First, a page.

Incorporating Customer and User Experience Data into Holistic Journey Maps
Customer journey mapping can and should serve both User Experience (UX) and Customer Experience (CX) practitioners and managers.
As Forrester Analyst Leah Buley demonstrated in the Forrester Report “Bridging the CX/UX Divide” (April 2015), CX and UX practitioners and managers use different methods to understand and improve a company’s user or customer experience. CX experts focus on CX metrics, and research methods including Net Promoter and often Voice of the Customer. UX practitioners execute and focus on research methods including generative contextual inquiry and usability testing of customer facing user interfaces.
Though their methods differ, both CX and UX professionals should require the use of journey mapping for success in determining the ideal customer experience. Buley elaborates that CX practitioners and managers typically execute journey maps. While EffectiveUI often works with UX groups to execute journey maps, these tools are most valuable if both teams build customer experience journey maps and both teams maintain them as living tools.
Customer journey maps reflect the experience of a customer across time for (1) multiple touch points and (2) the holistic experience. The touch points are the individual points of contact with a brand and may include a phone call to learn more about a product. As Alex Rawson, Ewan Duncan and Conor Jones point out in their Harvard Business Review article, “The Truth About Customer Experience,” the holistic experience includes the overall perception of the brand experience and the factors contributing to that perception. For example, a customer may have a fine customer experience during a phone call, but may holistically reflect upon the experience negatively because they would have preferred to have avoided the call by receiving necessary information from a website.
To craft a customer journey map that serves both CX and UX professionals and supplies the basis to provide one brand experience to the customer, the research findings from CX and UX must come together.
I recommend bringing key data points together across touch points to represent the holistic experience that can serve CX and UX within organizations and, most importantly, drive improvements across a unified experience. While there are many steps involved in providing a combined view of the customer and user experience, the following steps are key:
- Conduct in-person, in-context ethnographic research with each customer group. This research should focus on understanding their holistic experience and experience across digital and non-digital touch points.
- Craft a set of personas that connect to the marketing segmentation. For example, if a segment is “Price Focused” insurance buyers, indicate which of the personas fall into the “Price Focused” insurance buyer segment. This will help make the customer journey maps for each persona as relevant as possible to the organization.
- Conduct Voice of the Customer research and segment the data based on key persona attributes.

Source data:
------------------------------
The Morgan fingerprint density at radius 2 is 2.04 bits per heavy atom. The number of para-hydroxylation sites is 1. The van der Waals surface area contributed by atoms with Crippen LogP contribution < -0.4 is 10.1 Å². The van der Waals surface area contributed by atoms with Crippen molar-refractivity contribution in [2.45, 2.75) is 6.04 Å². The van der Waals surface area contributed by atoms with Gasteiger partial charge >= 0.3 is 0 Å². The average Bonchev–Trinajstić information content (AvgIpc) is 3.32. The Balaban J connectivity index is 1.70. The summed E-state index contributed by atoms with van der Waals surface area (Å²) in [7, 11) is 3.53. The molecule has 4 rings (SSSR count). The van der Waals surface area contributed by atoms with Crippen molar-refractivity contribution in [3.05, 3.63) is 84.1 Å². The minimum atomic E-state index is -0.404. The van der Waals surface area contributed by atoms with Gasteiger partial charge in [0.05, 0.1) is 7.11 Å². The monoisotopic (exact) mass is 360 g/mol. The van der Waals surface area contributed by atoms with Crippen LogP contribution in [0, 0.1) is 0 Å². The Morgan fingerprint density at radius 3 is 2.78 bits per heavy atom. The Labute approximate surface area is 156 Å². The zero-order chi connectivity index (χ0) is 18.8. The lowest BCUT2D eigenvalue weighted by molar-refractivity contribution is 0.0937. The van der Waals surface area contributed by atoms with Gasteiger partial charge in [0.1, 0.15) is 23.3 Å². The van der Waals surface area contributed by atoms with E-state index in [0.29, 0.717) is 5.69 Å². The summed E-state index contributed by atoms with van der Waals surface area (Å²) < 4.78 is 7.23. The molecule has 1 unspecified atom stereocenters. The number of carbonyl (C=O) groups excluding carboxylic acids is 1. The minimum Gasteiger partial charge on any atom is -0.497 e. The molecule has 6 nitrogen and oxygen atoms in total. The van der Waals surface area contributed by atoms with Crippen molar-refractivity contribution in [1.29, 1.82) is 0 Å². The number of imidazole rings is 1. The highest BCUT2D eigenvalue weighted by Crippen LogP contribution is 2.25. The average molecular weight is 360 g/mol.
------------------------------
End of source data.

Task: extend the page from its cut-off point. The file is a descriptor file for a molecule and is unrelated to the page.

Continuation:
- Review usability findings from recent studies for user experiences (web and mobile) that customers currently engage with.
- Pull and include analytics data relevant to each customer-facing user interface. While it’s not (usually) possible to segment this data by persona, analytics provide valuable information about what’s not working on a website or application. For example, are there significant drop off rates on product pages?
There are also other relevant data points to include in the journey map, depending on the organization’s research.
The next step is showing the relevant data points at each touch point from all data sources for each persona. Here you must leverage the ethnographic data as the source for the story and context of engagement with key touch points throughout the journey. Net Promoter data and other findings from the ethnographic research can be used to indicate the persona’s holistic experience as well as brand feedback.
This combined UX and CX journey map provides an organization the basis for complete understanding of the one brand experience that their customers experience.
About the Author
As the director of customer insight at EffectiveUI, Julia Barrett identifies the best ways to uncover the key insights to inform design and leads the team to execute on those methods. With an arsenal of experience and methods, from usability testing to contextual inquiry, she helps discover simple solutions that have a big impact for users and businesses. She also facilitates data synthesis and client collaboration for a cohesive process of co-creation.
Julia is passionate about how customer insight can effectively inform design and address clients’ key goals and gaps in their understanding of customers.
Julia received a Bachelor of Science degree in cognitive science and human computer interaction from the University of California at San Diego.
This article first appeared on the EffectiveUI blog.
EffectiveUI is the go-to UX partner for high-technology companies, including industry leaders within aerospace and aviation, biotech and healthcare, consumer and industrial electronics, defense, energy, financial services, software and telecom. In making technology more useful, useable and desirable, we help our clients reinvent significant aspects of their business? — ?from the experience they provide to customers, to the tools used to streamline operations, to the products brought to market. We work collaboratively with clients to solve complex business problems and drive transformation through four tightly integrated areas of expertise: user research and insight, digital strategy, UX design and UI development and integration. Learn more at effectiveui.com.